Evangelical Celebration The Gospel
This Gospel of Jesus Christ which God sets forth in the infallible Scriptures combines Jesus’ own declaration of the present reality of the kingdom of God with the apostles’ account of the person, place, and work of Christ, and how sinful humans benefit from it. The Patristic Rule of Faith, the historic creeds, the Reformation confessions, and the doctrinal bases of later evangelical bodies all witness to the substance of this biblical message.
The heart of the Gospel is that our holy, loving Creator, confronted with human hostility and rebellion, has chosen in his own freedom and faithfulness to become our holy, loving Redeemer and Restorer. The Father has sent the Son to be the Savior of the world (1 John 4:14): it is through his one and only Son that God’s one and only plan of salvation is implemented. So Peter announced: "Salvation is found in no one else, for there is no other name under heaven given to men by which we must be saved" (Acts 4:12). And Christ himself taught: "I am the way, the truth and the life. No one comes to the Father except through me" (John 14:6).
Through the Gospel we learn that we human beings, who were made for fellowship with God, are by nature‐‐that is, "in Adam" (1 Cor. 15:22) ‐‐dead in sin, unresponsive to and separated from our Maker. We are constantly twisting his truth, breaking his law, belittling his goals and standards, and offending his holiness by our unholiness, so that we truly are "without hope and without God in the world" (Rom. 1:18‐32, 3:9‐20; Eph. 2:1‐3, 12). Yet God in grace took the initiative to reconcile us to himself through the sinless life and vicarious death of his beloved Son (Eph. 2:4‐10; Rom. 3:21‐24).
The Father sent the Son to free us from the dominion of sin and Satan, and to make us God’s children and friends. Jesus paid our penalty in our place on his cross, satisfying the retributive demands of divine justice by shedding his blood in sacrifice and so making possible justification for all who trust in him (Rom. 3:25‐26). The Bible describes this mighty substitutionary transaction as the achieving of ransom, reconciliation, redemption, propitiation, and conquest of evil powers (Matt. 20:28; 2 Cor. 5:18‐21; Rom. 3:23‐25; John 12:31; Col. 2:15). It secures for us a restored relationship with God that brings pardon and peace, acceptance and access, and adoption into God’s family (Col. 1:20, 2:13‐14; Rom. 5:1‐2; Gal. 4:4‐7; 1 Pet. 3:18). The faith in God and in Christ to which the Gospel calls us is a trustful outgoing of our hearts to lay hold of these promised and proffered benefits.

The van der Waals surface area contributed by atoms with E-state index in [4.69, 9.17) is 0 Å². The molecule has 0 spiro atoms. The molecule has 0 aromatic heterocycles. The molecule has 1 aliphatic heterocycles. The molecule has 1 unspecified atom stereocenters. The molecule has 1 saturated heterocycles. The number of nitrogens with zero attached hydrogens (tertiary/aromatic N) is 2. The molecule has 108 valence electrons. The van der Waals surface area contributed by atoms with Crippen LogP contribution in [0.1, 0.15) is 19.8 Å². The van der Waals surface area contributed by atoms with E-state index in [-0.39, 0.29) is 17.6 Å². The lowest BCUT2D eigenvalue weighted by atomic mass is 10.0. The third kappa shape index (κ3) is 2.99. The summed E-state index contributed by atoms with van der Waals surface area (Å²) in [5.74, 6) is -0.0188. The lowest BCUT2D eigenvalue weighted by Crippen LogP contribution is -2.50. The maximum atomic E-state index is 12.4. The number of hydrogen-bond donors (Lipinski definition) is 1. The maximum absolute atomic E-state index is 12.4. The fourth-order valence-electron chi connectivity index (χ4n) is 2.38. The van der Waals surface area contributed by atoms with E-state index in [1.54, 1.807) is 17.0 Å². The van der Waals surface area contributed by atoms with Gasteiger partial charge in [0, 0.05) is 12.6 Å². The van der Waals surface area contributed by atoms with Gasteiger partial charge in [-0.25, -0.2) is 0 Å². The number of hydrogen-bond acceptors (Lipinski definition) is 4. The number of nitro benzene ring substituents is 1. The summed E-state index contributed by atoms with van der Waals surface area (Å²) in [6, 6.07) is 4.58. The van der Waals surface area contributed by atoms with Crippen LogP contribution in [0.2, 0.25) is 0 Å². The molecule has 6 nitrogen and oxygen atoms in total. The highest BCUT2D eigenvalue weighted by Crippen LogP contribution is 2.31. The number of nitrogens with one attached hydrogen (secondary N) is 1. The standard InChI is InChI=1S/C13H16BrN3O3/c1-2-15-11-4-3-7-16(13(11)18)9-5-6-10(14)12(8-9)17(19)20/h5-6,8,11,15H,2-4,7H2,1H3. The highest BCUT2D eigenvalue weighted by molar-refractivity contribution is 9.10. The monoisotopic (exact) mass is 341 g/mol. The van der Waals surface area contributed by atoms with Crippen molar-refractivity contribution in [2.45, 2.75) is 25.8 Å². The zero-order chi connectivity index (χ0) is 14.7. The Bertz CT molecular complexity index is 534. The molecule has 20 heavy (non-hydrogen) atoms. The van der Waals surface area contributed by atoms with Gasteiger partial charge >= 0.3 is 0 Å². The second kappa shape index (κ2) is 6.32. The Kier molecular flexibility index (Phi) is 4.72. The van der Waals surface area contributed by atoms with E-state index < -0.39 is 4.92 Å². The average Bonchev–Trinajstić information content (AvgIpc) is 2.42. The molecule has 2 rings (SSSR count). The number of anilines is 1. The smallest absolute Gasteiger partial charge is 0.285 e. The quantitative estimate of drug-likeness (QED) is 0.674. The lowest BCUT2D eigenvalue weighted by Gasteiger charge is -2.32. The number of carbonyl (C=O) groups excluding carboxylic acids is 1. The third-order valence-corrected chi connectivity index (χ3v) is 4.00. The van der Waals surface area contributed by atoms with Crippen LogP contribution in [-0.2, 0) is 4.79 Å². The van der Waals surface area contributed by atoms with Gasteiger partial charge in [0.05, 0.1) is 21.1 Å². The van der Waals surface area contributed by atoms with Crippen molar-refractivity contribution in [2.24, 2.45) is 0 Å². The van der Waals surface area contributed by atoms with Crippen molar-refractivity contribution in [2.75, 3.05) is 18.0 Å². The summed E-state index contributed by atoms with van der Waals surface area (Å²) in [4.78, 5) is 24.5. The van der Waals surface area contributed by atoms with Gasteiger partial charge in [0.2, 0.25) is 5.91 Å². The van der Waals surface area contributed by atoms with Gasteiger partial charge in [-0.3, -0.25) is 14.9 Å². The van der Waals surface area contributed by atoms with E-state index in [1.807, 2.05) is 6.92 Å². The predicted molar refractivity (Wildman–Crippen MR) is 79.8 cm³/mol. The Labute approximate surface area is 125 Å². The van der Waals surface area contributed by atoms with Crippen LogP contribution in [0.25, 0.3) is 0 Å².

This Gospel further proclaims the bodily resurrection, ascension, and enthronement of Jesus as evidence of the efficacy of his once‐for‐all sacrifice for us, of the reality of his present personal ministry to us, and of the certainty of his future return to glorify us (1 Cor. 15; Heb. 1:1‐4, 2:1‐18, 4:14‐16, 7:1‐10:25). In the life of faith as the Gospel presents it, believers are united with their risen Lord, communing with him, and looking to him in repentance and hope for empowering through the Holy Spirit, so that henceforth they may not sin but serve him truly. God’s justification of those who trust him, according to the Gospel, is a decisive transition, here and now, from a state of condemnation and wrath because of their sins to one of acceptance and favor by virtue of Jesus’ flawless obedience culminating in his voluntary sin‐bearing death. God “justifies the wicked” (ungodly: Rom. 4:5) by imputing (reckoning, crediting, counting, accounting) righteousness to them and ceasing to count their sins against them (Rom. 4:1‐8). Sinners receive through faith in Christ alone “the gift of righteousness” (Rom. 1:17, 5:17; Phil. 3:9) and thus be come “the righteousness of God” in him who was “made sin” for them (2 Cor. 5:21).
As our sins were reckoned to Christ, so Christ’s righteousness is reckoned to us. This is justification by the imputation of Christ’s righteousness. All we bring to the transaction is our need of it. Our faith in the God who bestows it, the Father, the Son, and the Holy Spirit, is itself the fruit of God’s grace. Faith links us savingly to Jesus, but inasmuch as it involves an acknowledgment that we have no merit of our own, it is confessedly not a meritorious work.